Goma Ramen Topping

21. Fried Vegetables (野菜炒め)

Assorted fried vegetables (including, but not limited to, bean sprouts, carrots, and cabbage) are common toppings for miso ramen. 
 yasaiitame

22.  Ground Daikon (大根おろし)

Ground daikon radish is usually found as a condiment to fish or meat dishes.
 
However, it also makes a great ramen topping as it has a refreshing tangy taste, but also a hint of sweetness. 
 Daikonoroshi Ramen Topping

23. Mitsuba (三つ葉)

The bright green refreshing colour of this Japanese parsley added to your ramen makes the overall look visually appetizing. 
 Mitsuba Ramen Topping

24.  Lime (ライム)

Not a very common topping, but lime makes a great addition to fish broth ramen.
 Lime Ramen Topping

25. Nori (海苔)

Japanese sun-dried seaweed is an excellent supporting character of ramen.
 
Nori was originally a soba topping, however, many soba chefs turned into ramen chefs in Tokyo and thus this topping also migrated over.
Which do you like? Eating your crispy nori or dipping it into the soup and enjoying it with a taste of the broth?
 Nori Ramen Topping
Kizaminori Ramen Topping

26. Kikurage (キクラゲ)

Cloud ear fungus is especially popular in the southern parts of Japan.
 
The chewy kikurage adds a different layer of texture to the thin and soft southern-area noodles.
 
Kikurage doesn’t have a distinct flavour or taste, but it helps decompose fats and oils making thick tonkotsu ramen more mild and easier for digestion.
 kikurage

27. Shiitake Mushrooms (椎茸)

Shiitake mushrooms have a meaty and buttery texture and it effectively absorbs the broth it is soaked in.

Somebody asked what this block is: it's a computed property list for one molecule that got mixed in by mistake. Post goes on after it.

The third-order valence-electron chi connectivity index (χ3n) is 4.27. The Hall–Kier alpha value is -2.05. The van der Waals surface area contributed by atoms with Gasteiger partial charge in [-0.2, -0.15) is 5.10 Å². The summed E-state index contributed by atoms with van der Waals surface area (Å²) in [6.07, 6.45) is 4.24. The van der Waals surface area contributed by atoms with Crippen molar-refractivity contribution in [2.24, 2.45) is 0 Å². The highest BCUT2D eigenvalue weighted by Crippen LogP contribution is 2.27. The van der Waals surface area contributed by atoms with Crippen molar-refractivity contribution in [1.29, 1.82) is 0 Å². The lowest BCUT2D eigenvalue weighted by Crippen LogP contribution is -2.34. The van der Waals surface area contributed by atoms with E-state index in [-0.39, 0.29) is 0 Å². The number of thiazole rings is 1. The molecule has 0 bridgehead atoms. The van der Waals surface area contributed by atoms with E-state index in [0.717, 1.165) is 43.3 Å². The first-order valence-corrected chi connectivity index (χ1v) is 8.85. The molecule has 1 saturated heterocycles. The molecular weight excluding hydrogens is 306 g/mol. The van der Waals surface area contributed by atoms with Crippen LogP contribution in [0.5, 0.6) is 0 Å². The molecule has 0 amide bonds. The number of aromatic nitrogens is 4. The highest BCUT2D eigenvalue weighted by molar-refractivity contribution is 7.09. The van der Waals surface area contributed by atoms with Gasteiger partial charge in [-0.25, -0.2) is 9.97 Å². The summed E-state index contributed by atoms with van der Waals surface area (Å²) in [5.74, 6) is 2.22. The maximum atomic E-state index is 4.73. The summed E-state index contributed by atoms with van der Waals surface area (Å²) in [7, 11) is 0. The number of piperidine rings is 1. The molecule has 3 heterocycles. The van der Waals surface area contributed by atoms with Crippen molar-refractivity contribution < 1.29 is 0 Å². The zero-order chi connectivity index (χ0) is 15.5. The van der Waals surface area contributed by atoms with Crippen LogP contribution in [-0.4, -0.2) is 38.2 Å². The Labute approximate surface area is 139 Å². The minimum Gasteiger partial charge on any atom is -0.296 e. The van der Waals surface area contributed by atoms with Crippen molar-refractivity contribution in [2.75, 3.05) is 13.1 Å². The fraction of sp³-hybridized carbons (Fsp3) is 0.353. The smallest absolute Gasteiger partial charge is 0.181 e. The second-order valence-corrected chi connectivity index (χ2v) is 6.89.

It pairs well with thick-based ramen and intensifies the flavour. 
 Shitake Ramen Topping

28. Shijimi Clams (蜆)

Shijimi clams help prevent hangover. They can be used as both toppings or a base for soup stock. 
 Shijimi Ramen Topping

29. Kamaboko (蒲鉾)

Kamaboko is a type of processed seafood created by steaming various pureed and deboned white fish with additives and flavourings.
 
The outcome is a firm loaf that is then sliced and added into soup noodles. 
 Kamaboko Ramen Topping

30. Narutomaki(鳴門巻)

Narutomaki is a type of kamaboko. Named after the Naruto whirlpools of Awaji Island in Shikoku, because of its distinct pink and red spiral pattern.
Naruto Ramen Topping
The anime character, Naruto Uzumaki was named after this Japanese ingredient. 
 

31. Butter (バター)

A small piece of butter can make the overall ramen taste a lot smoother and richer. 
 Butter Ramen Topping

32. Wonton (ワンタン)

Japanese wontons are very similar to their Chinese counterparts.
 
Essentially, they are both fillings of meat or seafood wrapped in a smooth, silky noodle wrapper. 
 wonton

33. Cheese (チーズ)